Dynamics of Domestic Violence

Power & Control – Domestic violence is about power and control. The abuser wants to dominate the victim/survivor and wants all the power in the relationship-and uses violence in order to establish and maintain authority and power. Perpetrators of domestic violence are usually not sick or deranged, but have learned abusive, manipulative techniques and behaviors that allow them to dominate and control others and obtain the responses they desire.

Isolation – An abuser will often restrict a victim’s outlets, forbidding the victim to maintain outside employment, friends, and family ties. This has an isolating effect, leaving victims with no support system creating dependency. Abusers also limit a survivor’s options by not allowing access to checking accounts, credit cards or other sources of money or financial independence.

Emotionally Abusive – Perpetrators of domestic violence may constantly criticize, belittle and humiliate their partners. Causing the victim to feel worthless, ugly, stupid and crazy does not allow for a survivor’s healthy self-perception. Low self-esteem may contribute to victims feeling they deserve the abuse, affecting their ability to see themselves as worthy of better treatment.


ANYONE CAN BE A VICTIM! Victims can be of any age, sex, race, culture, religion, education, employment or marital status. Although both men and women can be abused, most victims are women. Children in homes where there is domestic violence are more likely to be abused and/or neglected. Most children in these homes know about the violence. Even if a child is not physically harmed, they may have emotional and behavior problems.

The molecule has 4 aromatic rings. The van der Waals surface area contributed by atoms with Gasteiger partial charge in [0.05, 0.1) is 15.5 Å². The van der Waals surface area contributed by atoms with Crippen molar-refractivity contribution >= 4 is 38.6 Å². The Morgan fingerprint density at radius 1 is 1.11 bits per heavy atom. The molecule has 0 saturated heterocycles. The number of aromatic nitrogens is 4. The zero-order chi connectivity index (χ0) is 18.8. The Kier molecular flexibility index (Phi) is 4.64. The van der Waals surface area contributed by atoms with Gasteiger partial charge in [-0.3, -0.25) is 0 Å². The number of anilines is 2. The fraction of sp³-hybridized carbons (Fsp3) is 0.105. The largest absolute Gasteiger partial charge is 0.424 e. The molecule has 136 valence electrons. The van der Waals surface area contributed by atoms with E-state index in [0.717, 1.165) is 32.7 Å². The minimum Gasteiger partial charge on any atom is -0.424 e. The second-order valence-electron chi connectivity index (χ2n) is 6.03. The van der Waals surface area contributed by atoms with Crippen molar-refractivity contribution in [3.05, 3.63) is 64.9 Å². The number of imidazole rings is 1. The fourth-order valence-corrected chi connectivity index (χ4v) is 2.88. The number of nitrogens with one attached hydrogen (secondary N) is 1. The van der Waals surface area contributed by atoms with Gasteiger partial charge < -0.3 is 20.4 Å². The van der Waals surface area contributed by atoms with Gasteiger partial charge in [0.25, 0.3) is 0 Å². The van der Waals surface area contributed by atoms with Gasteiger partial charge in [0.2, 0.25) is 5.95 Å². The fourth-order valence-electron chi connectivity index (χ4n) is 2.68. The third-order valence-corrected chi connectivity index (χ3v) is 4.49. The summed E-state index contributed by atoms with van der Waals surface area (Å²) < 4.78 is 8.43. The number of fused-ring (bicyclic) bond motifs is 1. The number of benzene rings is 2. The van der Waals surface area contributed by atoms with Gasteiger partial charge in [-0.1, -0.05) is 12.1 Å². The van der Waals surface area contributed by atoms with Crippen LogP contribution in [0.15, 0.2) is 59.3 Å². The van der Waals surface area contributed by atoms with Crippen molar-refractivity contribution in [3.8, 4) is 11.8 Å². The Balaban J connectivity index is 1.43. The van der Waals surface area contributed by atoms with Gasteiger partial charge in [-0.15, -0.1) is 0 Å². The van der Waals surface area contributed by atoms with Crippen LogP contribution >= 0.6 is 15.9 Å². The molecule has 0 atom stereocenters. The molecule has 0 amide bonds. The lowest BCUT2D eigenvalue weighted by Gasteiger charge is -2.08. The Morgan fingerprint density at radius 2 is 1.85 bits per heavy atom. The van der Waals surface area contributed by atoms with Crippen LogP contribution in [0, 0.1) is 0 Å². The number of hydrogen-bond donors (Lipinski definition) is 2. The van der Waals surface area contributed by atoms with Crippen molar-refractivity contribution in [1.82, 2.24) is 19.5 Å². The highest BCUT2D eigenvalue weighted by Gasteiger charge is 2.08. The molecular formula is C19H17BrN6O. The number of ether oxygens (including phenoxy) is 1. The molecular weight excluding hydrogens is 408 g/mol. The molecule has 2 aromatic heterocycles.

Perpetrators of Domestic Violence

There is no typical domestic violence perpetrator, but psychologists have identified some common characteristics. Many abusers suffer from low self-esteem, and their sense of self and identity is tied to their partner. Therefore, if abusers feel they are somehow losing the victim, either through separation, divorce, emotional detachment, or pregnancy (fearing victims will replace love for them with love for a child), they will lash out. If victims “leave” through any of these methods, abusers feel they are losing power, control, and their self-identity. This is why it is particularly dangerous for victims during periods of separation or divorce from their partner. Abusers will often do anything to maintain control and keep the victim under control. This dynamic also makes escalating violence inevitable, as many victims must become emotionally unavailable, or must physically leave, in order to survive.

While the public may think of domestic violence abusers as out of control, crazy, and unpredictable, the contrary is most often true. Use of psychological, emotional, and physical abuse intermingled with periods of respite, love, and happiness are deliberate coercive tools used to generate submission. Abusers may violently assault, then minutes later offer words of regret. Many will buy gifts of flowers, candy and other presents in order to win favor and forgiveness. This creates a very confusing environment for victims. Abusers may say they will never harm their partners again, and promise to obtain help or counseling. Often, these promises are only made to prevent victims from leaving. Without getting help, the violence will most likely recur.